Series: Why Projects Fail – Overtime

It is simple math: your job requires 8 hours of work (really 6.5 with breaks, relationship building, non-work tasks at work) and you don’t have extra time in the day.  Since you started or since your company came up to capacity you have never had the occasion, say around 3:30pm, to say, “I have nothing to do but rearrange the break room cupboards.”

Knowing this is the case, that no one has extra time, how can you expect to implement a change without doing one of two things:

1) cut your regular work day short by a few hours, and test the rest of the time, for instance

2) work beyond 8 hours, with overtime pay or comp hours

Time and time again, I see managers try to cram UAT activities, data migration/report reviews, and other time consuming requirements for a project into a regular workday, with no consideration for the extra time it takes to complete these important activities.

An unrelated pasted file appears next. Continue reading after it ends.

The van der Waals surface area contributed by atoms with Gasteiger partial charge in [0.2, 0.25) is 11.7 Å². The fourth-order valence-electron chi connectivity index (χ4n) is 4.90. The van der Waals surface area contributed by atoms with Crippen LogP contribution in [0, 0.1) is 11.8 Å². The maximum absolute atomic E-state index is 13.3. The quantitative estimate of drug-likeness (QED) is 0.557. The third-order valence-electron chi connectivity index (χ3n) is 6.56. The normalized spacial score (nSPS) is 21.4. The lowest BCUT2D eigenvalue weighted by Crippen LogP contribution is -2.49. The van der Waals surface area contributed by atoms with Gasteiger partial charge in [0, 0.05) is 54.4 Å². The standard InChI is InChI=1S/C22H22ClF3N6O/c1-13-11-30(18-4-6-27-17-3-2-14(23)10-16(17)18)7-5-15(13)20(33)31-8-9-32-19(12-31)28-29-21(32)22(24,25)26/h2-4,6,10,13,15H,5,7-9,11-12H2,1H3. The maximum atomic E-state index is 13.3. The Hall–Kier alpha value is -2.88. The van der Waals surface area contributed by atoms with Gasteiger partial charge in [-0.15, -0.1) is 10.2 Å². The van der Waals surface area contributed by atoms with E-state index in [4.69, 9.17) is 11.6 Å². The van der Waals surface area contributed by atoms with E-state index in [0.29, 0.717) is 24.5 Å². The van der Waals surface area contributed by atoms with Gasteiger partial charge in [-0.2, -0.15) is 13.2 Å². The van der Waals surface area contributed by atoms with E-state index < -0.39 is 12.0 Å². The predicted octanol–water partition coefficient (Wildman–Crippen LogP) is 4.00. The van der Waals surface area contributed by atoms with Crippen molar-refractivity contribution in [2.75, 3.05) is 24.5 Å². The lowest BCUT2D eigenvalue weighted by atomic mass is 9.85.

Once, while consulting a project, I was asked to determine why a report from an implementation the year before by another firm was not matching the data entered.  Turned out no one completely confirmed the report field by field to ensure it was working correctly.  The company culture, always molded from the top down, did not allow for the extra time needed to ensure the software implementation was completely successful.  Saving money was their goal.

You are kidding yourself if you think you can just “fit in some time later” to do the extra and necessary work an implementation brings.  Often a temporary staff to do day-to-day operations so the regulars works can confirm you are getting what you paid for and it works for your organization as planned.

Short changing this process is just asking for a bad result, rework, and voiding your warranty.